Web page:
Over head light, such as mid-day sun coming directly down on your subject. This works fairly well for landscapes but it will cause deep shadows. If shooting a portrait the heavy shadowed area will appear around the eyes, a main focal point that people naturally gravitate to when viewing a portrait. I don’t recommend relying solely on natural light mid-day if you want a portrait of your family member. If you want to go all natural use a white reflector to counter act the effects of the mid day sun or overhead light by reflecting light back up onto your subject in the shadowed areas.

Sidelight is very dramatic. If only one light is used it will illuminate one side of your subject while allowing the other side to fall into shadows. Using a fill light on the opposite side of the main light will counter act this. By adjusting the intensity, distance, and filters of the fill light you will be able to offer a range of detail in the shadows.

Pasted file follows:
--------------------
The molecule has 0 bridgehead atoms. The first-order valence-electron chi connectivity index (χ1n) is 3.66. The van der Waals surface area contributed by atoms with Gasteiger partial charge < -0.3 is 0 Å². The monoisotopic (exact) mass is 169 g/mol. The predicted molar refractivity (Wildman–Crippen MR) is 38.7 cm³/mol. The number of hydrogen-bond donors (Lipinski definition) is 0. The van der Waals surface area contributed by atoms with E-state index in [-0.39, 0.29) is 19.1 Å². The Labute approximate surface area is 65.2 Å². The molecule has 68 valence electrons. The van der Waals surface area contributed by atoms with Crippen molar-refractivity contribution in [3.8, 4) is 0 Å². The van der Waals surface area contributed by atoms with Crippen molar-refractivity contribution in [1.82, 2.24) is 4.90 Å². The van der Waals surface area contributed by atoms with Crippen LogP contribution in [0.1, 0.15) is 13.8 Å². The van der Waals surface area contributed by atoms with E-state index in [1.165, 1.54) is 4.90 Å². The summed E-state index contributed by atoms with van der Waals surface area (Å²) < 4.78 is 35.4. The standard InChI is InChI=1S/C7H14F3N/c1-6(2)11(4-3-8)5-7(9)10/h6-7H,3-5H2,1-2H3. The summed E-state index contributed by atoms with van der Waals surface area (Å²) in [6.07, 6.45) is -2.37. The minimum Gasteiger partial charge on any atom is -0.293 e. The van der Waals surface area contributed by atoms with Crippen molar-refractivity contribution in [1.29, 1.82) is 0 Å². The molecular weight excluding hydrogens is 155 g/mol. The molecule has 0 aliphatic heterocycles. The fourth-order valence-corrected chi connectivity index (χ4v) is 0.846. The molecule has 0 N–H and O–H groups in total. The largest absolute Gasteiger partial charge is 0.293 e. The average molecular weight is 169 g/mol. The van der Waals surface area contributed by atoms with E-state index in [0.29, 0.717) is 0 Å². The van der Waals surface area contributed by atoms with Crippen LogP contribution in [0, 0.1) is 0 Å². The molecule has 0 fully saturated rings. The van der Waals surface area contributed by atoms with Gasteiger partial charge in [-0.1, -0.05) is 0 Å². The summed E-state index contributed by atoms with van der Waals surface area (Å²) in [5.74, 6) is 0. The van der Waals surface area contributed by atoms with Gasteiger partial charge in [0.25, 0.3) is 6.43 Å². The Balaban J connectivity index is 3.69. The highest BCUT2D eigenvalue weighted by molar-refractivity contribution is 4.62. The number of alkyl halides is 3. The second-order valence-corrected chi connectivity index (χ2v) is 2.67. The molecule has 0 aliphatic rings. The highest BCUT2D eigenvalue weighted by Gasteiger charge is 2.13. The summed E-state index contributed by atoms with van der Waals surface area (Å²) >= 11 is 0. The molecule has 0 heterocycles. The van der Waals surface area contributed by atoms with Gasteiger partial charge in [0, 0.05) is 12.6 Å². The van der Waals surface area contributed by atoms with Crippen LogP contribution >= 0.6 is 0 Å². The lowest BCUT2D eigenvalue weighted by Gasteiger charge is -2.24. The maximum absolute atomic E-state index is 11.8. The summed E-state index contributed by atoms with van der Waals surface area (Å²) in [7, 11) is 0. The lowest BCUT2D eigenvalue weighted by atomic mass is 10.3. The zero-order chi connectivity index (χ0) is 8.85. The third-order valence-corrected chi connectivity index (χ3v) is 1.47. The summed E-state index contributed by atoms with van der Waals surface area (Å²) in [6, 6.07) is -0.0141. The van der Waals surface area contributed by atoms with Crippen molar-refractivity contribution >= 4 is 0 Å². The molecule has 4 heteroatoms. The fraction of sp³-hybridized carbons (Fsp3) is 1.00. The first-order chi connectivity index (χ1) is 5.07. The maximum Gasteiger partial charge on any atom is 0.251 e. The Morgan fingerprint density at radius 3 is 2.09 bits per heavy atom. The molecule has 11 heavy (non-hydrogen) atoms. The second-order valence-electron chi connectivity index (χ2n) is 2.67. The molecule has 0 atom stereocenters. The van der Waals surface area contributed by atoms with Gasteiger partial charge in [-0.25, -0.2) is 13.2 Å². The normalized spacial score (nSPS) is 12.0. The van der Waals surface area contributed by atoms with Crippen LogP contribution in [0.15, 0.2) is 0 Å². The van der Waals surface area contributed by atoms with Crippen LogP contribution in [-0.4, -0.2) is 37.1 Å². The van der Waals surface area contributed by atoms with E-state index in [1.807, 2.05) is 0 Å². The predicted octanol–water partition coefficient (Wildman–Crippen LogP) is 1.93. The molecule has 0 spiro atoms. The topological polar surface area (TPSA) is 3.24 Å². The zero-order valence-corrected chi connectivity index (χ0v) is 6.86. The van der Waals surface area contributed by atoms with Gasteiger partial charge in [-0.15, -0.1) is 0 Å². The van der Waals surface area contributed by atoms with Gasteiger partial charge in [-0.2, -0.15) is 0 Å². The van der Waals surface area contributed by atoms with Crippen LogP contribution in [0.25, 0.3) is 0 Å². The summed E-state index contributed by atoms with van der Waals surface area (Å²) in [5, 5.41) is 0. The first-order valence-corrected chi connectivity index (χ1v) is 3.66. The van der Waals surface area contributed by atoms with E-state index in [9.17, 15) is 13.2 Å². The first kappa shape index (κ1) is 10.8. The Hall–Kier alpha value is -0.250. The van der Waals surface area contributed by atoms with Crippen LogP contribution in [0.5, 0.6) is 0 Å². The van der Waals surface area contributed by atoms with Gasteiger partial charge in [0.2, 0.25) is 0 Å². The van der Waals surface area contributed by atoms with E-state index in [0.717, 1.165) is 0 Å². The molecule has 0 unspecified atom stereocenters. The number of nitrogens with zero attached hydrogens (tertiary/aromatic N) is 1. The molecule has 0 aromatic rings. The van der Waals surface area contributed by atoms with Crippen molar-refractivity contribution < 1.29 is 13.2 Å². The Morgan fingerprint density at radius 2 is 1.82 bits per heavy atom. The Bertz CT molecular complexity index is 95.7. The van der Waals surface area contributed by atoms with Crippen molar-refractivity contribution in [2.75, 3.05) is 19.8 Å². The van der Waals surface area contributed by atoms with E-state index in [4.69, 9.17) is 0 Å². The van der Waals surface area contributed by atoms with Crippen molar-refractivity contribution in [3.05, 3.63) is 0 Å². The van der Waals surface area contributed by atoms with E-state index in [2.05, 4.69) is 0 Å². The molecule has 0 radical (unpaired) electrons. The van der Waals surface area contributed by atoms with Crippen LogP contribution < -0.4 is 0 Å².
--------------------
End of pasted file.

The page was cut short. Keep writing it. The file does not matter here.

Antique Plates effect (Nik)

Jeff Low Key,  1 side light example Created by: Melissa Fague

Front lighting is when the light and the camera are directly in front of the subject. This often flattens the details of the subject because the shadows which create dimensions are washed out.

Up lighting, I found very few applications for up lighting. It’s a techniques that resembles the old 1920s horror movie posters when you use it in portraiture. It is however, a very beautiful way to light landscapes and architecture when photographing them at twilight or night.

     Glowing Rose is a nature photograph of a white rose from the Brandywine Rose garden in Wilmington, Delaware. The rose was back lit with a remote flash to create the glow of the petals.   Title: Glowing Rose 2 Photographer: Melissa Fague Genre: Nature Photography

Glowing Rose created by Melissa Fague – Nature photography

Back lighting is very interesting and it’s fun to do. You can create silhouettes with back lighting or depending on the material of your subject, back lighting can make the objects appear to glow like the images above.

Light illuminates our subject but as photographers we have the ability to capture special moments, create mood or drama, and emphasize our artistic vision with it. My advise is to take a light and practice a little with each of these directions to see how the shadows are created. I hope you enjoyed this article, the next article will be on the characteristic of light.

Save